30 October 2007
I pass this billboard on my way to work every day:
Ten years ago, someone like Gwen Stefani would have been promoting some variety of fizzy drink. This billboard, in which she becomes the face of HP printers, shows how artists are being creative in finding new revenue streams as CD sales fall. It's also interesting to see something as mundane as a printer being sold as stylish, in the way that the cars and alcohol on neighbouring billboards are. Apple's been in the furniture business for some time, selling computers on how they look rather than how they work, but they've been the exception rather than the rule.
This deal is a win-win because it enables Gwen to market her image without compromising her ideals (there's no junk food on her rider). HP benefits by associating Gwen's colourful image with its printers and drawing attention to them. I don't remember seeing an advert for rival printers on the street. Maybe HP's competitors don't even advertise because they don't have a campaign worth shouting about.
The Spice Girls have also struck a smart deal. They have sold half a million copies of their forthcoming greatest hits CD to pants firm Victoria's Secret. It's firm sale, so the shop can't return them if there's no demand. That's a pretty good pre-order level for a pop band that disappeared six years ago. Victoria's Secret benefits from some brand association, but more importantly will get customers coming into the shop to buy the CD who might never otherwise have stepped foot inside. I'm guessing that Spice Girls and posh pants customers are a similar demographic.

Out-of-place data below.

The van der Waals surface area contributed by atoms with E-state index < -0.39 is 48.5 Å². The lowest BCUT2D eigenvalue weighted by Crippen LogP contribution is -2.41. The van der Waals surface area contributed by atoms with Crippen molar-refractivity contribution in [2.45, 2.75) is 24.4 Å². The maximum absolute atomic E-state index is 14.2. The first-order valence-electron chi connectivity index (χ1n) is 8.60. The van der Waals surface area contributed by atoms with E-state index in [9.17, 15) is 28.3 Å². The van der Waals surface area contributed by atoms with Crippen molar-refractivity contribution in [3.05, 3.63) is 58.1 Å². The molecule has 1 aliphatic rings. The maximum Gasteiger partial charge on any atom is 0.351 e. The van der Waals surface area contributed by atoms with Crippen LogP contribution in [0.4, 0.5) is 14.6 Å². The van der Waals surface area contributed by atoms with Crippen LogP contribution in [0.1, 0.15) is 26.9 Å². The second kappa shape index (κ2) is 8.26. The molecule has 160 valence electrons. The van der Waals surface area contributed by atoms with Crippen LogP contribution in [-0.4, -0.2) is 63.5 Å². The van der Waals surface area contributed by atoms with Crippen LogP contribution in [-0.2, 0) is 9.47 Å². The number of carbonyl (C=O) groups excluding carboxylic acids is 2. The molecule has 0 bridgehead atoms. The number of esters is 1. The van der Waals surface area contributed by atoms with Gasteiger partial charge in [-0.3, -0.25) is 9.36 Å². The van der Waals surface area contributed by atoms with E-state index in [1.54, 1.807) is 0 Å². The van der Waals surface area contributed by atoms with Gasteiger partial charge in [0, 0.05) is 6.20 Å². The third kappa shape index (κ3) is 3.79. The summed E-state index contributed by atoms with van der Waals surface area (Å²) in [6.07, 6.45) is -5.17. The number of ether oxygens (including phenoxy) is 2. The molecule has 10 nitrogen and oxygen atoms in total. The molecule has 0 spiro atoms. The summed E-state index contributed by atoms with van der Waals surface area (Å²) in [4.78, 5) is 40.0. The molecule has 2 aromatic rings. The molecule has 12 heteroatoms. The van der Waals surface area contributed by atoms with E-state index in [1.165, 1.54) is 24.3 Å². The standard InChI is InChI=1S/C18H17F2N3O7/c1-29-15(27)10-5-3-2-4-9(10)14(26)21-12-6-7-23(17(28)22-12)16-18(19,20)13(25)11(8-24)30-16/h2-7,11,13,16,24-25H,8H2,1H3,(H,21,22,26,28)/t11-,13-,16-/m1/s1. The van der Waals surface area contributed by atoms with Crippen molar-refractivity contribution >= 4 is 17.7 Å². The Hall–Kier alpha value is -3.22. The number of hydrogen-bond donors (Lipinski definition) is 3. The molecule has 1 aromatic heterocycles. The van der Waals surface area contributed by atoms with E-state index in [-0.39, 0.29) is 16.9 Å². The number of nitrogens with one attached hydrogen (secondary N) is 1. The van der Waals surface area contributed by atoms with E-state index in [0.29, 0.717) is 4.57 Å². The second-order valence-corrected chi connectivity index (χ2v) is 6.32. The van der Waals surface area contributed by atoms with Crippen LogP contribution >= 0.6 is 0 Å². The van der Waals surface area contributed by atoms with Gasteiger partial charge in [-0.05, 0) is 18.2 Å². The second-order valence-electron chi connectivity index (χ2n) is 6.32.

It seems everything is up for grabs in the music industry, with Radiohead even inspiring Sir Cliff Richard to experiment with demand-sensitive pricing. (Radiohead reportedly made $6 million on day one, incidentally). Madonna has followed Robbie Williams and signed a deal that combines touring and merchandising with music sales. For artists with their best (or at least most popular) work behind them, such deals are good business sense.
Also, isn't it odd that the Spice Girls are teaming up with a brand named after just one of them. Do you think that may have caused ructions? I bet their 'people' are desperately looking for equivalent products named after the others. just to sooth battered egos. And they'll have to find two Melanies.
Thanks for your comment. I meant that printers are being sold as stylish, in the way that alcohol and cars are sold as being stylish. I don't believe that alcohol and cars are stylish, myself.
You're right, though. Perhaps I do think of printers as mundane because I haven't had any conditioning through advertising to think otherwise. Interesting that the printer itself (probably a square, off-white box) doesn't feature in the ad. Perhaps all of its style is in the perception and none in the design (unlike Apple, where the kit looks stylish too).
Perhaps Geri could advertise Ginger Beer, Emma could advertise a watered down tabasco sauce for kids (Baby Spice), Mel B could advertise insecticide (bee?) and Mel C could advertise P&O.
For instance, eventually musicians on the web will catch on to all the affiliate sales and adsense income they have missed out on by not having their own website and adding to myspace's asset instead of their own.
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